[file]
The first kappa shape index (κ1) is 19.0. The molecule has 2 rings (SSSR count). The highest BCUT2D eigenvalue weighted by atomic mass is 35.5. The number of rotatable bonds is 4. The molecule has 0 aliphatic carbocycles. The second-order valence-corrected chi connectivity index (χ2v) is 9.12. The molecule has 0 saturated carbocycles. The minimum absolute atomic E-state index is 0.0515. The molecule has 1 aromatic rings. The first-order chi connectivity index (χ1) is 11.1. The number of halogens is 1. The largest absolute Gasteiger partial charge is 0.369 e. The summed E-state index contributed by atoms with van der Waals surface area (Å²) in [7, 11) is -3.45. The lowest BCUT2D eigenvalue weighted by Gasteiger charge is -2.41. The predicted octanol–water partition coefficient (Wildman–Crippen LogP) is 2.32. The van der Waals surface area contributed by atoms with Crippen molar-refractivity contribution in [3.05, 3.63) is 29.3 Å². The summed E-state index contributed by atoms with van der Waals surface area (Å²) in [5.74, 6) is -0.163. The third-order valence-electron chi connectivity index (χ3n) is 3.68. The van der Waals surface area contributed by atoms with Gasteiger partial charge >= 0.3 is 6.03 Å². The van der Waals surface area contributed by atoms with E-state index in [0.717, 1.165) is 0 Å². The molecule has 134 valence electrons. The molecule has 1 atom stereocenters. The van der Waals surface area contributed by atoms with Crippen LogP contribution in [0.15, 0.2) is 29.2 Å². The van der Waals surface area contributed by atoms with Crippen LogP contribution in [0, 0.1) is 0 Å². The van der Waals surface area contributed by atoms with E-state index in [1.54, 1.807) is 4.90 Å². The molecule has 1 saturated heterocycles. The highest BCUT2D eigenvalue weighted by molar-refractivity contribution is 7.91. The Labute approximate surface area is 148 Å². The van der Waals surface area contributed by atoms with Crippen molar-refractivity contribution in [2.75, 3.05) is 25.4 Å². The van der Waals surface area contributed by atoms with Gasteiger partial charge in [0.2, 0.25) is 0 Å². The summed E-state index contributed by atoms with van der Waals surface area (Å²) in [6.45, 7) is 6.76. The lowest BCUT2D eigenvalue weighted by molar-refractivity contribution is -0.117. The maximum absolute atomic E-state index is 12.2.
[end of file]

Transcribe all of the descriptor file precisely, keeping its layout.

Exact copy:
The first kappa shape index (κ1) is 19.0. The molecule has 2 rings (SSSR count). The highest BCUT2D eigenvalue weighted by atomic mass is 35.5. The number of rotatable bonds is 4. The molecule has 0 aliphatic carbocycles. The second-order valence-corrected chi connectivity index (χ2v) is 9.12. The molecule has 0 saturated carbocycles. The minimum absolute atomic E-state index is 0.0515. The molecule has 1 aromatic rings. The first-order chi connectivity index (χ1) is 11.1. The number of halogens is 1. The largest absolute Gasteiger partial charge is 0.369 e. The summed E-state index contributed by atoms with van der Waals surface area (Å²) in [7, 11) is -3.45. The lowest BCUT2D eigenvalue weighted by Gasteiger charge is -2.41. The predicted octanol–water partition coefficient (Wildman–Crippen LogP) is 2.32. The van der Waals surface area contributed by atoms with Crippen molar-refractivity contribution in [3.05, 3.63) is 29.3 Å². The summed E-state index contributed by atoms with van der Waals surface area (Å²) in [5.74, 6) is -0.163. The third-order valence-electron chi connectivity index (χ3n) is 3.68. The van der Waals surface area contributed by atoms with Gasteiger partial charge >= 0.3 is 6.03 Å². The van der Waals surface area contributed by atoms with E-state index in [0.717, 1.165) is 0 Å². The molecule has 134 valence electrons. The molecule has 1 atom stereocenters. The van der Waals surface area contributed by atoms with Crippen LogP contribution in [0.15, 0.2) is 29.2 Å². The van der Waals surface area contributed by atoms with Crippen LogP contribution in [0, 0.1) is 0 Å². The van der Waals surface area contributed by atoms with E-state index in [1.54, 1.807) is 4.90 Å². The molecule has 1 saturated heterocycles. The highest BCUT2D eigenvalue weighted by molar-refractivity contribution is 7.91. The Labute approximate surface area is 148 Å². The van der Waals surface area contributed by atoms with Crippen molar-refractivity contribution in [2.75, 3.05) is 25.4 Å². The van der Waals surface area contributed by atoms with Gasteiger partial charge in [0.2, 0.25) is 0 Å². The summed E-state index contributed by atoms with van der Waals surface area (Å²) in [6.45, 7) is 6.76. The lowest BCUT2D eigenvalue weighted by molar-refractivity contribution is -0.117. The maximum absolute atomic E-state index is 12.2.